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That's according to Bordertown,
a Hollywood "message movies" that tries to be entertaining as it preaches,
mostly succeeds. Its politics are so confused that libertarians,
anarchists, feminists, Marxists, paleo-conservatives, anti-globalists,
and Gibby the cat should all find something to cheer.
The film has a typical "message
movie" structure. An Outsider investigates an Issue, educating us along
the way. In this case, Jennifer Lopez is a Chicago reporter assigned
to cover the Juarez murders.
Her editor (Martin Sheen)
rattles off statistics, sounding less like a jaded journalist than an activist/actor
lecturing to us. Lopez dislikes the assignment because Mexico
is a career dead-end. But after she relents, she reconnects with
her Mexican roots, discarding her blond hair dye to accept her authentically
Lopez learns that Juarez,
just across the Texas border, is a creature of NAFTA. A town full of maquiladoras, factories that assemble TVs and computers
for the U.S. market. Maquiladoras exist all along the Mexican side
of the border.
How are maquiladoras to blame
for the murders of women?
Bordertown informs us that maquiladoras "hire mainly young women because they work
for lower wages and complain less about the long hours and harsh working
conditions. Most maquiladoras operate 24 hours a day. Many
women are attacked while traveling to and from work in the late night and
early morning. The companies provide no security for the workers."
You see, factories are responsible
for workers' safety, not only on the job, but while they're commuting. (And perhaps at home, too?)
Yet there are libertarian
nuggets in this film. By morally obligating businesses to protect
their workers offsite, this film admits that the state has failed
in its core duty. And Bordertown pulls no punches; its corrupt Mexican police not only fail to protect,
they also cover up murders and frame innocent suspects.
So much for relying on state
protection -- these women need guns! Yet when Lopez enters a dangerous
undercover, she arms herself ... with rocks. Sic!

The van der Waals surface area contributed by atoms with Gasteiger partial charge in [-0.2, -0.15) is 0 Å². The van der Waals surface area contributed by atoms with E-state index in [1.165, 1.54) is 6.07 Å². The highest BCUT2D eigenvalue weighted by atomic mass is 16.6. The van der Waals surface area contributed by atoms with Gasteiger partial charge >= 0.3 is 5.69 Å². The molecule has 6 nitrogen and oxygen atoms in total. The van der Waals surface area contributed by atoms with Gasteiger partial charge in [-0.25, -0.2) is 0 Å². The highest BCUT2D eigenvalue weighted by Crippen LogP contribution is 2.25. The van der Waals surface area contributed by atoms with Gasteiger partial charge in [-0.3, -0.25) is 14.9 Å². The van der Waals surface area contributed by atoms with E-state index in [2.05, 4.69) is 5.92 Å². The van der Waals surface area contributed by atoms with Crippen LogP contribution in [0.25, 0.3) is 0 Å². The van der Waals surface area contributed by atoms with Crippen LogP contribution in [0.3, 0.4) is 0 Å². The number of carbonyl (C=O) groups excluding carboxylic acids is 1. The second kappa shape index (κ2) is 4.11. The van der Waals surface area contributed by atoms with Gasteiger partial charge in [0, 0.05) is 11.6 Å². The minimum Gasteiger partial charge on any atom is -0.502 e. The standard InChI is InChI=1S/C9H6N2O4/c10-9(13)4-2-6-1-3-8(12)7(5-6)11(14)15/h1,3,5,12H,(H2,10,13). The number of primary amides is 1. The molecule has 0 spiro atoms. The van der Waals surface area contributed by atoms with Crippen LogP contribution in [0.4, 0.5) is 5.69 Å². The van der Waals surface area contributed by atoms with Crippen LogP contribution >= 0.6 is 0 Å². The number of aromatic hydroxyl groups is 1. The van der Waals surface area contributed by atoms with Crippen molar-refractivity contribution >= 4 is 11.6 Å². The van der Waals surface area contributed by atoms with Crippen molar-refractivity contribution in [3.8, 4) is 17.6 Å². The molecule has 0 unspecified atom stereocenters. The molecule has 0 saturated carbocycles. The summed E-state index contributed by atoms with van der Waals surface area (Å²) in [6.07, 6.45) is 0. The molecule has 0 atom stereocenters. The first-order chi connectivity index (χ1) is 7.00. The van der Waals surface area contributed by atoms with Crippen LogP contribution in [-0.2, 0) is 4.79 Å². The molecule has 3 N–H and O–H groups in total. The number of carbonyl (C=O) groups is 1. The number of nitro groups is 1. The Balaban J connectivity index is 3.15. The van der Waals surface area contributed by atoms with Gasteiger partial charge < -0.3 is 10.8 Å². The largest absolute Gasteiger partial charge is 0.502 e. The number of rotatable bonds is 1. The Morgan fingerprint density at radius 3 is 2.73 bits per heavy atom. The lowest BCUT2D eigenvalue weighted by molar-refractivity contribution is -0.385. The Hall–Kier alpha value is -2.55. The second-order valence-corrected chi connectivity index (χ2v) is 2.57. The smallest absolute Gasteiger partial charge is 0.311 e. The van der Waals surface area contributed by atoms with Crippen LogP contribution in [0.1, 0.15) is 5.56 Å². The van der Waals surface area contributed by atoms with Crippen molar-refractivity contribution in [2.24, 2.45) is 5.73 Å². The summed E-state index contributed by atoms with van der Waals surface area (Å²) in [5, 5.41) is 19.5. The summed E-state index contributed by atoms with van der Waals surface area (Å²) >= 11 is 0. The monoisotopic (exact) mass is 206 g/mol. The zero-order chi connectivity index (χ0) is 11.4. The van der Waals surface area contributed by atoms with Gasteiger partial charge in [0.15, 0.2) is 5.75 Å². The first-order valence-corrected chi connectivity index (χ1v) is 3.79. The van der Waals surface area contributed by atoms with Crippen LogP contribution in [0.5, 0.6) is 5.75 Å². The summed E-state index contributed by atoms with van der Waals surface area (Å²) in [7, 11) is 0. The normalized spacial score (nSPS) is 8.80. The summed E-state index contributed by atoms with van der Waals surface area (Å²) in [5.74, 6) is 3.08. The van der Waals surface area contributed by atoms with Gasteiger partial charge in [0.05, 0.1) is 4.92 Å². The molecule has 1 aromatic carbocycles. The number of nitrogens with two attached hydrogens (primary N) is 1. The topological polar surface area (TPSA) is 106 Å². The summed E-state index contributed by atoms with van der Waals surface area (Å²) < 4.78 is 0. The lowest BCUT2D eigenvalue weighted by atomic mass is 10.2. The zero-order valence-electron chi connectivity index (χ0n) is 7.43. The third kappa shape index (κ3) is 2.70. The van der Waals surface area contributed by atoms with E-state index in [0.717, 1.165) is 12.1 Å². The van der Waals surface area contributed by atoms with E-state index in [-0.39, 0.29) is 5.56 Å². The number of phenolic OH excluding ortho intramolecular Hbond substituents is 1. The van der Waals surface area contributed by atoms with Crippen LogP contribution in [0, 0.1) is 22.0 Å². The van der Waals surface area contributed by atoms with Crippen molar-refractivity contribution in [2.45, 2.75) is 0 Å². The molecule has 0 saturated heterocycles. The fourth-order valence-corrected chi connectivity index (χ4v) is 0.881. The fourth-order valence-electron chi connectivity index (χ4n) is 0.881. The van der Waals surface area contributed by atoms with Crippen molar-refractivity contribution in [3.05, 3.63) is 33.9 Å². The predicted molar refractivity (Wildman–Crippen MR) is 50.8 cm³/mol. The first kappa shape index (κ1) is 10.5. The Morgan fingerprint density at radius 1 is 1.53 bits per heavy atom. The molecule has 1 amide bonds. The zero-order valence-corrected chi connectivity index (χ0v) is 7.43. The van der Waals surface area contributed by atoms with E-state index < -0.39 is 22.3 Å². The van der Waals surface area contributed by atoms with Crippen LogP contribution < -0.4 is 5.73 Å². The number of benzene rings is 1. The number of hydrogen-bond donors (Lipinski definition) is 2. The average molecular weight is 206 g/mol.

Bordertown offers other libertarian insights. One rape victim/factory worker
(Mexican actress Maya Zapata) says she'd rather live on her farm, but the
government keeps raising taxes to push people off their land, pressuring
them to accept low-wage jobs out of desperation. "We cannot pay the
taxes, so they tell us, go to the border and work in the maquiladora. Make money to keep your land. But there is no money here. The
government and the factories take everything. All the money is for
them. For us, nothing."
Well, she gets $5 a day,
so when she says "nothing," she presumably means wages are so low, she
can't pay the taxes. Taxes raised not for revenue (people can't pay
but to create cheap labor. Thus does the government collude with
business (perhaps for kickbacks?).
Marxists call this market
exploitation, but libertarians will recognize it as market distortion.
The U.S. government is also
condemned, for not mandating worker protections in NAFTA. "The screams of the women of Juarez are silent because no one will listen,"
Lopez writes in her news story. "Not the giant corporations who make
their profits from the labor of these women. Not the governments
of Mexico and the U.S. who benefit from the free trade agreement. All the evidence points to the fact that there are many killers. A whole culture of murder that gets worse the more it's denied and covered
up. Covering it up is less expensive than protecting these women. Everything is about the bottom line. And so the death toll mounts."
Lopez is right about there
being many killers. "You want to kill a woman for any reason, you
come to Juarez," a local journalist tells her.
Juarez is a bad town. Most slums are. And police rarely expend resources on poor victims. But this is an old story. It has nothing to do with NAFTA.
A U.S. Senator and the newspaper's
corporate owner pressure Sheen to kill the story. They want to expand
NAFTA to Central America, and don't want bad press. Sheen tells Lopez that
corporate America's news agenda is "free trade, globalization, and entertainment." Lopez snaps, "It isn't free trade. It's slave trade. It's a goddamn scam."
She means low wages and no
protections, yet she inadvertently has a point. Libertarian presidential
Browne too opposed NAFTA,
as a form of managed trade (i.e., a scam), saying, "Free trade can not
be achieved through committee negotiations and lengthy regulations."
A Mexican industrialist tells
Lopez, "I buy politicians on both sides of the border." State and
industry collaborate in Bordertown. Marxists see this as global capitalism, but libertarians recognize it as
statist corporatism (i.e., economic fascism).
I recommend this DVD. It highlights important issues. The women
of Juarez are real and deserve attention, irrespective of Bordertown's
Special features include
Jennifer Lopez accepting an Amnesty
International award for Bordertown at the Berlin
Film Festival; a documentary about a murder victim and the innocent
suspect arrested and tortured by police (Most of the maquiladoras shown
here are Asian -- Sony, Sanyo, Hitachi -- so why doesn't Bordertown condemn the Japanese government?); and a documentary that follows a woman's
attempt to illegally cross the border into the U.S.
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